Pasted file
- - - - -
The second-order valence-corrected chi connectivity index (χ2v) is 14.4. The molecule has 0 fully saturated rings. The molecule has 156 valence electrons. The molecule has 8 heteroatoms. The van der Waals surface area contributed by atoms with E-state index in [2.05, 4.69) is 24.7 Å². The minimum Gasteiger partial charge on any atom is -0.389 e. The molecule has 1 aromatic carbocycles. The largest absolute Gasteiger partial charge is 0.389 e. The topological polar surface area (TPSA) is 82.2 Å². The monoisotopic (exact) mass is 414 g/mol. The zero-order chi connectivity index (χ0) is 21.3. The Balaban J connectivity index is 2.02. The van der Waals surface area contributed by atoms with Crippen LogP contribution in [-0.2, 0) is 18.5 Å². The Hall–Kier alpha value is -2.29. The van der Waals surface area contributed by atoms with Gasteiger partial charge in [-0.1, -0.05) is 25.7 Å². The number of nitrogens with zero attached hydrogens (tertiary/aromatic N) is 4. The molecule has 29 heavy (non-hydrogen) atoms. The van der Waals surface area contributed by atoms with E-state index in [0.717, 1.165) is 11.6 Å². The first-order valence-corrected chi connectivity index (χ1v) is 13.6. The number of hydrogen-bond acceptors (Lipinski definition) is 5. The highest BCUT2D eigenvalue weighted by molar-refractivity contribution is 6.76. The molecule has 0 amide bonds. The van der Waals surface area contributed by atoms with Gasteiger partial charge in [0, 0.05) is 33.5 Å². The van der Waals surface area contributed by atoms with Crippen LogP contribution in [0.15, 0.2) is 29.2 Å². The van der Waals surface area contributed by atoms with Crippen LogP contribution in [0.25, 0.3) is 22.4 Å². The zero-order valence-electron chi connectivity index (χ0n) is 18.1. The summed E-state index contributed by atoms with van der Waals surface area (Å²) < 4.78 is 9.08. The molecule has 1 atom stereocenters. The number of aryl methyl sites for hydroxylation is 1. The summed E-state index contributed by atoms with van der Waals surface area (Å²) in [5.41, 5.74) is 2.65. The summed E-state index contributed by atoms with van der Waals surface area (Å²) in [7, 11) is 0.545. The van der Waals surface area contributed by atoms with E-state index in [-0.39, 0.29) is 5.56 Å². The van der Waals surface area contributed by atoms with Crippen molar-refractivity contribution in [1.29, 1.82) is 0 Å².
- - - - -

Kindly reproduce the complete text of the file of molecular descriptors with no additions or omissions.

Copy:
The second-order valence-corrected chi connectivity index (χ2v) is 14.4. The molecule has 0 fully saturated rings. The molecule has 156 valence electrons. The molecule has 8 heteroatoms. The van der Waals surface area contributed by atoms with E-state index in [2.05, 4.69) is 24.7 Å². The minimum Gasteiger partial charge on any atom is -0.389 e. The molecule has 1 aromatic carbocycles. The largest absolute Gasteiger partial charge is 0.389 e. The topological polar surface area (TPSA) is 82.2 Å². The monoisotopic (exact) mass is 414 g/mol. The zero-order chi connectivity index (χ0) is 21.3. The Balaban J connectivity index is 2.02. The van der Waals surface area contributed by atoms with Crippen LogP contribution in [-0.2, 0) is 18.5 Å². The Hall–Kier alpha value is -2.29. The van der Waals surface area contributed by atoms with Gasteiger partial charge in [-0.1, -0.05) is 25.7 Å². The number of nitrogens with zero attached hydrogens (tertiary/aromatic N) is 4. The molecule has 29 heavy (non-hydrogen) atoms. The van der Waals surface area contributed by atoms with E-state index in [0.717, 1.165) is 11.6 Å². The first-order valence-corrected chi connectivity index (χ1v) is 13.6. The number of hydrogen-bond acceptors (Lipinski definition) is 5. The highest BCUT2D eigenvalue weighted by molar-refractivity contribution is 6.76. The molecule has 0 amide bonds. The van der Waals surface area contributed by atoms with Gasteiger partial charge in [0, 0.05) is 33.5 Å². The van der Waals surface area contributed by atoms with Crippen LogP contribution in [0.15, 0.2) is 29.2 Å². The van der Waals surface area contributed by atoms with Crippen LogP contribution in [0.25, 0.3) is 22.4 Å². The zero-order valence-electron chi connectivity index (χ0n) is 18.1. The summed E-state index contributed by atoms with van der Waals surface area (Å²) < 4.78 is 9.08. The molecule has 1 atom stereocenters. The number of aryl methyl sites for hydroxylation is 1. The summed E-state index contributed by atoms with van der Waals surface area (Å²) in [5.41, 5.74) is 2.65. The summed E-state index contributed by atoms with van der Waals surface area (Å²) in [7, 11) is 0.545. The van der Waals surface area contributed by atoms with E-state index in [-0.39, 0.29) is 5.56 Å². The van der Waals surface area contributed by atoms with Crippen molar-refractivity contribution in [1.29, 1.82) is 0 Å².